Arts & Culture
Life in the studios at South Flores and Lone Star
Published: May 1, 2013
Vega started off in the space now occupied by Silkwörm Studio and Gallery, run by Joe de la Cruz. While Vega has branched out, Silkwörm concentrates on local artists. Sometimes there’s a heavy urban vibe; the long, narrow room has seen tattoo-based shows and body painting. If there is any continuity, it’s that the art is by younger artists with a hunger to put their work out there.
In the back of 1906 is a new gallery, AP Projects, run by Amanda Poplawsky. Perhaps showing the work least likely to sell of all the galleries, the project space recently featured a tribute to scientist Carl Sagan.
Located on the right as you enter the 1906 is another new gallery, SoPac Studio, a collaborative work and exhibition space run by artists Jessica Ramirez and Jonathan Sims that opened in March. Specializing in works on paper and canvas, SoPac recently featured abstract paintings by Timothy Lai.
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Across the street from the 1906 building at 1913 South Flores, Joe Lopez has been running Gallista Gallery, second runner-up for Best Art Gallery in this year’s Current readers’ poll, since 2000. Gallista is a haven for Latino art, with a reputation that goes well beyond city limits. “We mainly feature Chicano and Chicana artists,” Lopez explains. “My goal, when I started, was to show people that we had class, and by we I mean Mexican Americans. I grew up in simpler times, we were looked down on, and I just wanted to show people we had class, too. I think we’ve done that.”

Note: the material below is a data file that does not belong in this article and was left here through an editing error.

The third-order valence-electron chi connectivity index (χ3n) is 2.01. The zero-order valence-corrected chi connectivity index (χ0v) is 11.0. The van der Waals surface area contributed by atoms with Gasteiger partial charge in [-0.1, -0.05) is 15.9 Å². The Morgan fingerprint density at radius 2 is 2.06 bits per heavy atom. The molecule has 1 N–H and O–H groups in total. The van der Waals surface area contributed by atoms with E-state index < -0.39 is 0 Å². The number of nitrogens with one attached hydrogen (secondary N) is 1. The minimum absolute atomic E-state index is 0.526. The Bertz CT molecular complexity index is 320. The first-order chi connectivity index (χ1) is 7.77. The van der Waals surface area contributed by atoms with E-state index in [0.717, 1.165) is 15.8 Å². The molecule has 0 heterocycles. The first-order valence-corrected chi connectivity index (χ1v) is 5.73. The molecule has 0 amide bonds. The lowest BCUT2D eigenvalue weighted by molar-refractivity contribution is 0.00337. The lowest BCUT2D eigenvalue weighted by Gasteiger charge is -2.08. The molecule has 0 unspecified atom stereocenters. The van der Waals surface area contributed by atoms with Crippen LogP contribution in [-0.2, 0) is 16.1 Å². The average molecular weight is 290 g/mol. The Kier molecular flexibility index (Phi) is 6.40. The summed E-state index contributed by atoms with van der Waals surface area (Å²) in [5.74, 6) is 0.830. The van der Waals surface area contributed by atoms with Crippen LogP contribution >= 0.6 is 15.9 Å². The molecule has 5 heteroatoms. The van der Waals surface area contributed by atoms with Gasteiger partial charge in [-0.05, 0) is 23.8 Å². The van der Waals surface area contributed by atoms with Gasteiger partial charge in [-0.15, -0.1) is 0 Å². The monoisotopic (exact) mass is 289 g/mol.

With collectors like Cheech Marin keeping track of the gallery, Lopez has more than proved that local Latino artists have validity. But when he started off, Lopez, an artist in his own right, wasn’t sure how he would get by, which led him to setting up studios for rent in his sprawling building. A café was added, open on and off over the years under different management. With the ups and downs of the economy, just two years ago Lopez was looking to unload the building so he could devote himself fulltime to his art. The latest incarnation, managed by Yolanda Arevalo, seems to be succeeding, though.
“Now we have a little restaurant, we’ve had others, but this one seems to work — the prices are reasonable,” said Lopez. His wife, Mary Francis, has helped over the years, and Lopez also has help from Jose Cosme, a young Chicano artist who has exhibited at Gallista and says that only Lopez could run the honored gallery. Referring to the time when he it was for sale, Cosme said, “Gallista with out Joe wouldn’t be Gallista.”
Now, the studio rentals are at full capacity, and Lopez is looking to expand the café to a full kitchen and stay awhile. Part of the new changes at Gallista includes two new galleries, Lady Base Gallery and Third Space.
When Luis Valderas, an artist who now teaches art at Northside ISD’s Clark high school first left his home in the Rio Grande Valley for San Antonio in 2000, he set up his studio space at Gallista, and stayed till 2005. He returned to the complex in 2011, and opened Third Space Gallery with his wife, Kim Bishop; also an artist and art teacher, she heads the art program at Brackenridge high school.
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